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Use of herbal remedies and potential drug interactions in rheumatology outpatients
  1. W Holden1,
  2. J Joseph2,
  3. L Williamson3
  1. 1Nuffield Orthopaedic Centre, Windmill Road, Headington, Oxford, UK
  2. 2Nicosia Polyclinic, Nicosia, Cyprus
  3. 3Great Western Hospital, Swindon, UK
  1. Correspondence to:
    Dr W Holden
    wendy.holdennoc.anglox.nhs.uk

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Although the use of complementary and alternative therapies by rheumatology outpatients is increasingly acknowledged,1 little attention has been given to the safety of these treatments. Herbal and over the counter remedies are currently exempt from legislation governing conventional drugs such as quality control and post-marketing surveillance. The European Parliament has approved a directive proposed by the European Commission on traditional herbal medicines.2 Once this directive comes into force, legislation in the UK will follow and may lead to a registration scheme for traditional herbal remedies. It has been suggested that transitional licensing agreements will take at least 5½ years to establish.3 Until that time, it is probable that there will be an increase in the thousands of reports of adverse effects associated with herbal remedies,4 as well as more evidence of harmful interactions with conventional drugs. Rheumatology outpatients may be at particularly high risk of interactions with conventional medication because of high rates of polypharmacy and comorbidity.

Gingko biloba, devil’s claw, ginger, and garlic may have antiplatelet or other anticoagulant effects,5–8 and have been associated with haemorrhagic complications.9 These remedies may therefore exacerbate the gastrointestinal bleeding risk of non-steroidal anti-inflammatory drugs (NSAIDS) or corticosteroids. Echinacea may be hepatotoxic8 and exacerbate this adverse effect of disease modifying antirheumatic drugs (DMARDS).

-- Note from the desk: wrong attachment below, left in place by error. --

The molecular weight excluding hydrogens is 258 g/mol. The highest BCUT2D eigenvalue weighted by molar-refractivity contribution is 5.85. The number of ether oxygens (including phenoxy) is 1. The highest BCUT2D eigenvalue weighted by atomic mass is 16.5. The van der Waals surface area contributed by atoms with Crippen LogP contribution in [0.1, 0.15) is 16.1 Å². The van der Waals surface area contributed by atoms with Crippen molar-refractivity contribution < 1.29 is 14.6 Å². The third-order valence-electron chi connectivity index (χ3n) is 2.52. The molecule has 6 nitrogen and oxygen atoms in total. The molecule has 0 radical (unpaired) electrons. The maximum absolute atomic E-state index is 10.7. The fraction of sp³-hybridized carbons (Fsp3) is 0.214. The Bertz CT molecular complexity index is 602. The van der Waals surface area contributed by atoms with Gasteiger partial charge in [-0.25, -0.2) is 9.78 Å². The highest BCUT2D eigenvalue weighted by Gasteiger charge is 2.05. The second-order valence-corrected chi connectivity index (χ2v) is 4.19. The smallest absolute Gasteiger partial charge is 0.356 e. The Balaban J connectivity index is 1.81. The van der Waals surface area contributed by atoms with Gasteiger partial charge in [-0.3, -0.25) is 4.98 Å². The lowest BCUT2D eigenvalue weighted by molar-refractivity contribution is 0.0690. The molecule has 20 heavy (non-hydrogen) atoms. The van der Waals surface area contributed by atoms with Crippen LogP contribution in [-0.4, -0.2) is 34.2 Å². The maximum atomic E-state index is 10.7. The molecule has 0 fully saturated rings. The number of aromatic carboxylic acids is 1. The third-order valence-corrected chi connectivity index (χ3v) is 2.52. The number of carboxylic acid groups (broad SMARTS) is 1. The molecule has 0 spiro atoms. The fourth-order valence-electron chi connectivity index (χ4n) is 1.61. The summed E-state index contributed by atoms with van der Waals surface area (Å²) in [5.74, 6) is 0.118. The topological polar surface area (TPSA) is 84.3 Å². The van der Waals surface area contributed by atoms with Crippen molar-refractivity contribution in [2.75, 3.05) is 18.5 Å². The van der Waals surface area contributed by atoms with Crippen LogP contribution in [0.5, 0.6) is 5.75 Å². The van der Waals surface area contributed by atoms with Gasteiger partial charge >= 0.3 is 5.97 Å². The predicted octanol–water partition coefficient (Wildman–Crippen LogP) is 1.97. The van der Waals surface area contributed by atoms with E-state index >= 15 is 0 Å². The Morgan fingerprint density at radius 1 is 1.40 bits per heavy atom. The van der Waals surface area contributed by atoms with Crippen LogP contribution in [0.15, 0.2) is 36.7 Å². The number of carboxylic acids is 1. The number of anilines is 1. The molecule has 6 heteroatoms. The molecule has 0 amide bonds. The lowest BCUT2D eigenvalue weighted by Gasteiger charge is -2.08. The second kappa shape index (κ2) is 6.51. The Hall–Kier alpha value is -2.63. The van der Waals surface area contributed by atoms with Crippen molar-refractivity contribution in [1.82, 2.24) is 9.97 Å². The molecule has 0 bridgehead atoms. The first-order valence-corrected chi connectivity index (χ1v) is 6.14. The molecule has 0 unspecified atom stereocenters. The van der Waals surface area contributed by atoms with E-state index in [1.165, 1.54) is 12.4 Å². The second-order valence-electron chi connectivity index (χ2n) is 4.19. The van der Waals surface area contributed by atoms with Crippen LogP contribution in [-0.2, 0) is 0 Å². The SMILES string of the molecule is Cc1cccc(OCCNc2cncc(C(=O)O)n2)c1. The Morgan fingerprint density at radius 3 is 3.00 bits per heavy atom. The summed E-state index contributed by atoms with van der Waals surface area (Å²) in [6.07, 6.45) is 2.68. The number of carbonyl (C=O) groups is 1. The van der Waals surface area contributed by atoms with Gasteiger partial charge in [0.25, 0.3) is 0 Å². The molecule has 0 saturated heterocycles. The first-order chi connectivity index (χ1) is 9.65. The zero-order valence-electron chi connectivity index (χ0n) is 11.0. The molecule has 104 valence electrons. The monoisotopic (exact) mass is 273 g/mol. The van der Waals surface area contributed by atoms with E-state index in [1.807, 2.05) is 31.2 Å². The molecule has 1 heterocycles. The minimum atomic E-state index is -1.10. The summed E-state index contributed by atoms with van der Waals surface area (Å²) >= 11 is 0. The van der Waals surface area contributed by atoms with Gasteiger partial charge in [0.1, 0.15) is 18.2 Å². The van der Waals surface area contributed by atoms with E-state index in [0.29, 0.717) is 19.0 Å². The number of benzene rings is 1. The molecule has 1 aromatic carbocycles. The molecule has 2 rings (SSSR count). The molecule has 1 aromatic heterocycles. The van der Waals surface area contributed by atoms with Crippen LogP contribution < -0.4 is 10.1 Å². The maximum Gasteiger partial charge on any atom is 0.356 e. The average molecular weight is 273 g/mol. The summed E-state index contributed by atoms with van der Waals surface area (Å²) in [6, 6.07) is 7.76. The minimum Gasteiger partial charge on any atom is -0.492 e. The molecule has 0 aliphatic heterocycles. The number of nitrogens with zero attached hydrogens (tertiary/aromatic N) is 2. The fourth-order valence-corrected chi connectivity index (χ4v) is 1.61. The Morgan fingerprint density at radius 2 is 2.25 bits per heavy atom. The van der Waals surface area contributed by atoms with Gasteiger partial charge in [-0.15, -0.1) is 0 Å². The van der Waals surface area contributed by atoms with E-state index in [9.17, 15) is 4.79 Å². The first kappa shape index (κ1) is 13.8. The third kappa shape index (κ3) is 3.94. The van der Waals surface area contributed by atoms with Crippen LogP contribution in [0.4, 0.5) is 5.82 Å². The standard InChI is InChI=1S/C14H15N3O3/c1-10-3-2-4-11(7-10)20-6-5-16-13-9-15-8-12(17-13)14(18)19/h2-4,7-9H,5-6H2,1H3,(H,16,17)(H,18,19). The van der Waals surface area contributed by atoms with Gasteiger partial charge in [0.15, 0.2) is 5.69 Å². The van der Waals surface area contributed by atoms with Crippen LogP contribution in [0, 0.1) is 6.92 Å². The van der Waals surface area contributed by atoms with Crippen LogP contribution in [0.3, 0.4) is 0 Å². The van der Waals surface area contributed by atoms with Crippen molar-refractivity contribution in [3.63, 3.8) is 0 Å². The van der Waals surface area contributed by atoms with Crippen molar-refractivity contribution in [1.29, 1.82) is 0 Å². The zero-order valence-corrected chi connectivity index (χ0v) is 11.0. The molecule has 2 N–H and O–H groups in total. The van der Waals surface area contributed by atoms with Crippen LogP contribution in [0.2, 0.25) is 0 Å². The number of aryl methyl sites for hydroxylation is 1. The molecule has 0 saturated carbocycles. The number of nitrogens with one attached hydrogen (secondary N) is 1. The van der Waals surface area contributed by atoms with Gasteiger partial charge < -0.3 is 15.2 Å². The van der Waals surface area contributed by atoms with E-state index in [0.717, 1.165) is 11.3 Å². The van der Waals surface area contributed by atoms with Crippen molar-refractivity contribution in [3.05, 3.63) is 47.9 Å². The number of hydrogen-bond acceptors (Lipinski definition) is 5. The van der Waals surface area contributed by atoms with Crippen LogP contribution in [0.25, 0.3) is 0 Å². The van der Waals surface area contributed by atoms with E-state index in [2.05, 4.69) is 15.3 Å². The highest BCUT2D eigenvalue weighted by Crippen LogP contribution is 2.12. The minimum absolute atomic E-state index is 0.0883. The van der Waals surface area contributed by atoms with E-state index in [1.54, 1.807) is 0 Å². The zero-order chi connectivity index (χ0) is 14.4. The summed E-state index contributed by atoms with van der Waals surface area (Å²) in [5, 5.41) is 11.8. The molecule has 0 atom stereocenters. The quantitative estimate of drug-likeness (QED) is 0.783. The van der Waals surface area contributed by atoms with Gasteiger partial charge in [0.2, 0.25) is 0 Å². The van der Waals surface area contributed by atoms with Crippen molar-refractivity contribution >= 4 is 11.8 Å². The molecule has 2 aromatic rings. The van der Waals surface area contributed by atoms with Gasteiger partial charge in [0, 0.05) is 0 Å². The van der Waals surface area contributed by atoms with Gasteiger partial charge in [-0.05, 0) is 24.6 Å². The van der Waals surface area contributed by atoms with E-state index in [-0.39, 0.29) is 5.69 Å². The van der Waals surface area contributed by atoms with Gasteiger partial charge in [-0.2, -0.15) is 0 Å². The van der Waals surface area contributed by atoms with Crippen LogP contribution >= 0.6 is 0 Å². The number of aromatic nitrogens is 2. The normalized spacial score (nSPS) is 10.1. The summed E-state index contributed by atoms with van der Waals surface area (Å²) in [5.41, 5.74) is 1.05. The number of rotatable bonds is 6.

Our aim was to quantify the proportion of rheumatology outpatients who were taking herbal or over the counter remedies and to assess the number at potential risk of harmful interactions with their conventional rheumatological drugs. We also looked at the patients’ perceived risk of the remedies they used and whether or not they had sought advice from a healthcare professional before starting the remedy.

Two hundred and thirty eight follow up rheumatology outpatients in three centres (Oxford, Swindon, Cirencester) completed an anonymous questionnaire about their rheumatological diagnosis, conventional drug treatment, and use of herbal and over the counter remedies during the past 6 months. Patients were asked whether they were aware of any side effects from the remedies, interactions with their prescription drug, and whether they had sought advice from a doctor or pharmacist before starting the remedy.

One hundred and five (44%) patients had used herbal or over the counter remedies in the past 6 months. The most commonly used remedies were cod liver oil (83/238 (35%)), glucosamine and/or chondroitin (50/238 (21%)), and evening primrose oil (26/238 (11%)). Twenty six (11%) patients were taking remedies that might interact with conventional drugs. Five of 120 (4%) patients receiving DMARDS were at increased risk of hepatotoxicity by also taking echinacea. Twenty four of 238 (10%) patients were at increased risk of bleeding disorders by also taking ginkgo biloba, garlic, or devil’s claw with NSAIDS or corticosteroids. Twenty four of 26 patients at risk of harmful interactions were unaware of this, and 10/26 had sought advice from a health professional before starting the remedy.

Doctors may not recognise potential adverse effects associated with herbal remedies, and patients may be reluctant to report either the use of herbal remedies or adverse effects.1,10 Healthcare workers should remember to be particularly vigilant to ask about herbal remedies when taking a drug history. Both patients and prescribers need more education on the risks and potential interactions of these preparations.

REFERENCES

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